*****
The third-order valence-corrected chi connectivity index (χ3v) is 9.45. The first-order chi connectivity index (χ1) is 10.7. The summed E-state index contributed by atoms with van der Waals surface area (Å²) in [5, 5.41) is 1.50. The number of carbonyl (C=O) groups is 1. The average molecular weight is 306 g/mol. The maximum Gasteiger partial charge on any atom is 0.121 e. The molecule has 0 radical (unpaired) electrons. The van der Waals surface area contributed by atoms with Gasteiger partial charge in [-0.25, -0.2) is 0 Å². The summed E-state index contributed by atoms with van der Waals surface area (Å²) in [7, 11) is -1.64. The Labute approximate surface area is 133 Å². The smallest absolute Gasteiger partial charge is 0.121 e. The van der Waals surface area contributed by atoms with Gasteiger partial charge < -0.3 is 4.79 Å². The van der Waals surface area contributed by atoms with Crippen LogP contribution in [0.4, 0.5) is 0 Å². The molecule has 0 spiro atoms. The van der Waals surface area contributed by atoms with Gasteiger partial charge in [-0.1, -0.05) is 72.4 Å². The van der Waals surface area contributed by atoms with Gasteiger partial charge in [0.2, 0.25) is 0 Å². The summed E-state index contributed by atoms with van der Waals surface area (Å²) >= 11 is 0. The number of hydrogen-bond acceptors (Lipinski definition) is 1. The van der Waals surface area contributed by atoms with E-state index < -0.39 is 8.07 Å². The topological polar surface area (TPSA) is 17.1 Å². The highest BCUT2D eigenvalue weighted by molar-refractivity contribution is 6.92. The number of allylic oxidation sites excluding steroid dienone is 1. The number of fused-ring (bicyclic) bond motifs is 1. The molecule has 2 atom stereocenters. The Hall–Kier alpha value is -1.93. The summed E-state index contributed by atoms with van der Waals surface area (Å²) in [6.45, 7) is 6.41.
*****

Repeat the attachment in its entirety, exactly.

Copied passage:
The third-order valence-corrected chi connectivity index (χ3v) is 9.45. The first-order chi connectivity index (χ1) is 10.7. The summed E-state index contributed by atoms with van der Waals surface area (Å²) in [5, 5.41) is 1.50. The number of carbonyl (C=O) groups is 1. The average molecular weight is 306 g/mol. The maximum Gasteiger partial charge on any atom is 0.121 e. The molecule has 0 radical (unpaired) electrons. The van der Waals surface area contributed by atoms with Gasteiger partial charge in [-0.25, -0.2) is 0 Å². The summed E-state index contributed by atoms with van der Waals surface area (Å²) in [7, 11) is -1.64. The Labute approximate surface area is 133 Å². The smallest absolute Gasteiger partial charge is 0.121 e. The van der Waals surface area contributed by atoms with Gasteiger partial charge < -0.3 is 4.79 Å². The van der Waals surface area contributed by atoms with Crippen LogP contribution in [0.4, 0.5) is 0 Å². The molecule has 0 spiro atoms. The van der Waals surface area contributed by atoms with Gasteiger partial charge in [-0.1, -0.05) is 72.4 Å². The van der Waals surface area contributed by atoms with Gasteiger partial charge in [0.2, 0.25) is 0 Å². The summed E-state index contributed by atoms with van der Waals surface area (Å²) >= 11 is 0. The number of hydrogen-bond acceptors (Lipinski definition) is 1. The van der Waals surface area contributed by atoms with E-state index < -0.39 is 8.07 Å². The topological polar surface area (TPSA) is 17.1 Å². The highest BCUT2D eigenvalue weighted by molar-refractivity contribution is 6.92. The number of allylic oxidation sites excluding steroid dienone is 1. The number of fused-ring (bicyclic) bond motifs is 1. The molecule has 2 atom stereocenters. The Hall–Kier alpha value is -1.93. The summed E-state index contributed by atoms with van der Waals surface area (Å²) in [6.45, 7) is 6.41.